Hunting season is upon us and many of us out in the woods rely on trail cameras (AKA game cameras) to be our eyes when we are not in the woods hunting at our stand or blind. The innovations game cams have made over the past several years has been nothing short of amazing. There are few things as fun as swapping out SD cards and sharing your best game cam photos with your fellow hunting buddies at any time of the year.
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Here are a few tips for using game cams to your best advantages no matter what time of year you are in:
- Concentrate on food and water sources. These are great places to find wild game congregating during different times of the day. Of course, here in Texas, we have corn and protein feeders and lots of them which should make camera placement quick and easy. Stock tanks are another common place to put your game cams as wild game usually visit them on a regular basis out of necessity. But don’t stop there. Many other opportunities for camera placement exist as well.
- Find well-traveled trails and pinch points on the property you are hunting. These are hotbeds for activity and places wild game know very well and their “road” in to or out of the woods beyond the paths we as humans might travel frequently.
- When positioning your camera, hang it waist-high and be sure not to angle it too high or low.
- In hanging your cameras, cinch it up tight to the tree, T-post or other hard surface you are placing it on. I personally like to use small bungee cords and make sure the camera is secure and solid. You want to make sure the wind or other natural elements don’t move your camera unnecessarily when you’re not there.
- Clear out brush, weeds and all other debris that might get in the way of the camera’s view.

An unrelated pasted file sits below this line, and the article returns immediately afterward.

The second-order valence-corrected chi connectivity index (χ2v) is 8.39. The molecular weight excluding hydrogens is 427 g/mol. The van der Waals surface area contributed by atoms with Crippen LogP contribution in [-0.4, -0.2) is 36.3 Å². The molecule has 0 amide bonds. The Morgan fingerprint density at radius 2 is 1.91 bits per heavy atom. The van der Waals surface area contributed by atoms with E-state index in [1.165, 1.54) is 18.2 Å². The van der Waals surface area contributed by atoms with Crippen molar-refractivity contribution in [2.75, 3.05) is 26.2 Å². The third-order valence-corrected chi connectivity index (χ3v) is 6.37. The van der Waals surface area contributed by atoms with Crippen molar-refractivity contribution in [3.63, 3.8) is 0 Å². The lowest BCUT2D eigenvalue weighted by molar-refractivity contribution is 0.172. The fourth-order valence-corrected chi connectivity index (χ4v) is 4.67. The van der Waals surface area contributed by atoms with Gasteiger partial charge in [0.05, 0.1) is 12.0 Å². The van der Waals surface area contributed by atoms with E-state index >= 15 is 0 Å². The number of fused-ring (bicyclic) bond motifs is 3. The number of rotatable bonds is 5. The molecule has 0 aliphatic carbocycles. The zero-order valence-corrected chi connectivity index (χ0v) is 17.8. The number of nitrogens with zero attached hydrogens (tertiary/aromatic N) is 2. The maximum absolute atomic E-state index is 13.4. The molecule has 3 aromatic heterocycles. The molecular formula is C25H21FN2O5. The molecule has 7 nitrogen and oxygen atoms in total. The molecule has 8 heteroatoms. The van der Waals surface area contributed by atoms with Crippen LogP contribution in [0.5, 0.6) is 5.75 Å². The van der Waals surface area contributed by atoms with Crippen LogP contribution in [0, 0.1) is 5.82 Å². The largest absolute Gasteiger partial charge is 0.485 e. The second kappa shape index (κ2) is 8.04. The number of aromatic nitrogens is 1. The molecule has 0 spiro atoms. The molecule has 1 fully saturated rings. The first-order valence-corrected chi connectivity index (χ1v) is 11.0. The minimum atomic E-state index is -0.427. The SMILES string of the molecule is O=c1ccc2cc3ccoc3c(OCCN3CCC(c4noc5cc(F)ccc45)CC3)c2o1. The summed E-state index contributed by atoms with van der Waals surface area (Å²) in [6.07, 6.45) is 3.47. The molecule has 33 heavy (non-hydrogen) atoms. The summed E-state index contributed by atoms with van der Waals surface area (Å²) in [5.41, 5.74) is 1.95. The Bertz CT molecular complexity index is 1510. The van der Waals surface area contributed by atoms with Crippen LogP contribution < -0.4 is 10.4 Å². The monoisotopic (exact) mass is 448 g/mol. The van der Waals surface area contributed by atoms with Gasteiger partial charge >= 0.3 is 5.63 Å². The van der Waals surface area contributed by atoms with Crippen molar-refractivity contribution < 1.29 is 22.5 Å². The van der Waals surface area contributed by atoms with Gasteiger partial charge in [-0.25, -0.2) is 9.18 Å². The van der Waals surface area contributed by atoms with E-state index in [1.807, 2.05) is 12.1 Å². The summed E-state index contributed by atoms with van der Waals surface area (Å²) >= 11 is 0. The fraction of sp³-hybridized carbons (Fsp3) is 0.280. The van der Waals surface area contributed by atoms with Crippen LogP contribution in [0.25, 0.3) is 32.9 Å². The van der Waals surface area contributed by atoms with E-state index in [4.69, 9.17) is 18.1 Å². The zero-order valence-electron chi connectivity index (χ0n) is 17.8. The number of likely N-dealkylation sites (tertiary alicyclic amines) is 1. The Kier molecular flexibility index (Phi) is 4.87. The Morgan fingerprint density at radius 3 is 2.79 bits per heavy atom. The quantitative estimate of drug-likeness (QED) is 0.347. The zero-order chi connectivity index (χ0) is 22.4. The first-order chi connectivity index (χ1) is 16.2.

- If hunting public land or other areas that other hunters may frequent and snatch your equipment, invest in a good game cam locking system to keep your game cam from sticky hands.
- Place your game cam in areas that are least likely to spook game when you access them to change out SD cards.
- Especially in the case of hunting deer or wild hogs, be sure to spray your cameras down before handling them. Consider wearing gloves while handling them and keep the wind in your favor whenever and where ever possible.
Using game cams to scout an area is great for both public and private land hunting. Like many of you reading this though, I am on a budget and don’t have a ton of extra money to spend on quality, durable game cams for the areas I hunt. That was why when I came across the WingHome Trail/Game Camera I immediately was surprised at how much value was packed into a game cam at such a low price. At under $70, this is one of the best values I have recently found in my gear purchases and the quality of the photos and videos it produces is something you would likely only find in a camera costing far more. In this article, you can see some of the photos I took with this exact game cam as an example. With up to a 24MP resolution on photos and 1080P quality on videos, I am thoroughly impressed to say the least and here is a video review I made on this product as well.
No matter what game cam you choose, I like no-glow infrared cams as they lessen the chance of spooking game. Gone are the days of “flash” game cams with this new technology. Choose a game cam with a good watertight seal and small size. A good camera doesn’t have to be large and bulky like in the many generations of game cams before.
Using game cams are a fun way to keep up with what is going on in the woods when you have to be out of the woods working or spending time on your other responsibilities. They can be a great scouting or deer management tool for your hunting pursuits. Using them in the most effective and efficient way possible will ensure you will have a better opportunity putting a trophy on your wall and some meat in your freezer.
Story by Dustin Vaughn Warncke